child or teenager steals, parents are naturally concerned.
They worry about what caused their child to steal, and they
wonder whether their son or daughter is a "juvenile delinquent."
normal for a very young child to take something which excites
his or her interest. This should not be regarded as stealing
until the youngster is old enough, usually three to five years
old, to understand that taking something which belongs to
another person is wrong. Parents should actively teach their
children about property rights and the consideration of others.
Parents are also role models. If you come home with stationary
or pens from the office or brag about a mistake at the supermarket
checkout counter, your lessons about honesty will be a lot
harder for your child to understand.
they have learned that theft is wrong, older children or teenagers
steal for various reasons. A youngster may steal to make things
equal if a brother or sister seems to be favored with affection
or gifts. Sometimes, a child may steal as a show of bravery
to friends, or to give presents to family or friends or to
be more accepted by peers. Children may also steal out of
a fear of dependency; they donít want to depend on anyone,
so they take what they need.
should consider whether the child has stolen out of a need
for more attention. In these cases, the child may be expressing
anger or trying to "get even" with his or her parents; the
stolen object may become a substitute for love or affection.
The parents should make an effort to give more recognition
to the child as an important family member.
take the proper measures, in most cases the stealing stops
as the child grows older. Child and adolescent psychiatrists
recommend that when parents find out their child has stolen,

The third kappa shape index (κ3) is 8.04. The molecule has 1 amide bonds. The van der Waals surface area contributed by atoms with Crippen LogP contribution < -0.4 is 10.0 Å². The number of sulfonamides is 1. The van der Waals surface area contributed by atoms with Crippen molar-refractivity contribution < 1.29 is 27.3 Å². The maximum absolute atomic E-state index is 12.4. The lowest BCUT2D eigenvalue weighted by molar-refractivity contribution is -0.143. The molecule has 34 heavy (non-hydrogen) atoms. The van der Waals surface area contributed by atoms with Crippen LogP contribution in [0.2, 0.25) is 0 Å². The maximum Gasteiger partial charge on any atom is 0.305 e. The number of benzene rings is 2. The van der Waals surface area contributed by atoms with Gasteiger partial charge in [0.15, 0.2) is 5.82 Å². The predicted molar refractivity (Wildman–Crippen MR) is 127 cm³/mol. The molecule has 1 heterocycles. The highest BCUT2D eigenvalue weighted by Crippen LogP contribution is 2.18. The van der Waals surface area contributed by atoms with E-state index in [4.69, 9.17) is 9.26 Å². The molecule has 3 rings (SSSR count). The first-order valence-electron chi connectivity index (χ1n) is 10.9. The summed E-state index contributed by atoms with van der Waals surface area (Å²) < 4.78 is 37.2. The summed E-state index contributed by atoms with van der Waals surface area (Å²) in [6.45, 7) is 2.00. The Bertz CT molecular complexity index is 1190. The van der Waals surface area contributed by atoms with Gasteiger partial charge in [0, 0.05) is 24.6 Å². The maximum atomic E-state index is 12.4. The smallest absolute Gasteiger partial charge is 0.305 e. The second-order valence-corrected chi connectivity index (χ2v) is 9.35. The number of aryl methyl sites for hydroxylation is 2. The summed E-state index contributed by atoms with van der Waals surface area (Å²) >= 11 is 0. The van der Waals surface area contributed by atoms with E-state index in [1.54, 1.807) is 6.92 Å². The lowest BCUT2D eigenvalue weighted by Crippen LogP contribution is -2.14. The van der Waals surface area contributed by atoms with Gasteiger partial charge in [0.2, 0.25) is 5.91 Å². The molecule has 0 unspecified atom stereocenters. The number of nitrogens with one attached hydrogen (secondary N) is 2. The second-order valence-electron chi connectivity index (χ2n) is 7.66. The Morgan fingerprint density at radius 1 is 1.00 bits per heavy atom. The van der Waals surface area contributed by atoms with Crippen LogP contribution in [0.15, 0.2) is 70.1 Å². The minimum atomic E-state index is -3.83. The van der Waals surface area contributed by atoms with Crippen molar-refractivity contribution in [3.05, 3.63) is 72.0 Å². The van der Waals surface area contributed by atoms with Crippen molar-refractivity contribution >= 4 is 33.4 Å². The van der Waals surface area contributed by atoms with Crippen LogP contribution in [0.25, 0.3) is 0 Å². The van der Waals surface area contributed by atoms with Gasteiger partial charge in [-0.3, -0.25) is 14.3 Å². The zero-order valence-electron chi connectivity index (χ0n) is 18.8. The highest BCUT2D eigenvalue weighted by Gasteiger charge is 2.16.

the child that stealing is wrong
the youngster to pay for or return the stolen object
sure that the child does not benefit from the theft in any
lecturing, predicting future bad behavior, or saying that
they now consider the child to be a thief or a bad person
clear that this behavior is totally unacceptable within
the family tradition and the community
child has paid for or returned the stolen merchandise, the
matter should not be brought up again by the parents, so that
the child can begin again with a "clean slate."
is persistent or accompanied by other problem behaviors or
symptoms, the stealing may be a sign of more serious problems
in the child's emotional development or problems in the family.
Children who repeatedly steal may also have difficulty trusting
others and forming close relationships. Rather than feeling
guilty, they may blame the behavior on others, arguing that,
"Since they refuse to give me what I need, I will take it."
These children would benefit from an evaluation by a child
and adolescent psychiatrist.
a child who steals persistently, a child and adolescent psychiatrist
will evaluate the underlying reasons for the childís need
to steal, and develop a plan of treatment. Important aspects
of treatment are helping the child learn to establish trusting
relationships and helping the family to support the child
in changing to a more healthy path of development.
information see Facts for Families #1 "Children and Divorce,"
#3 "Teens: Alcohol and Other Drugs," #33 "Conduct Disorders,"
#43 "Discipline," and #44 "Children and Lying."
#12 Updated 4/99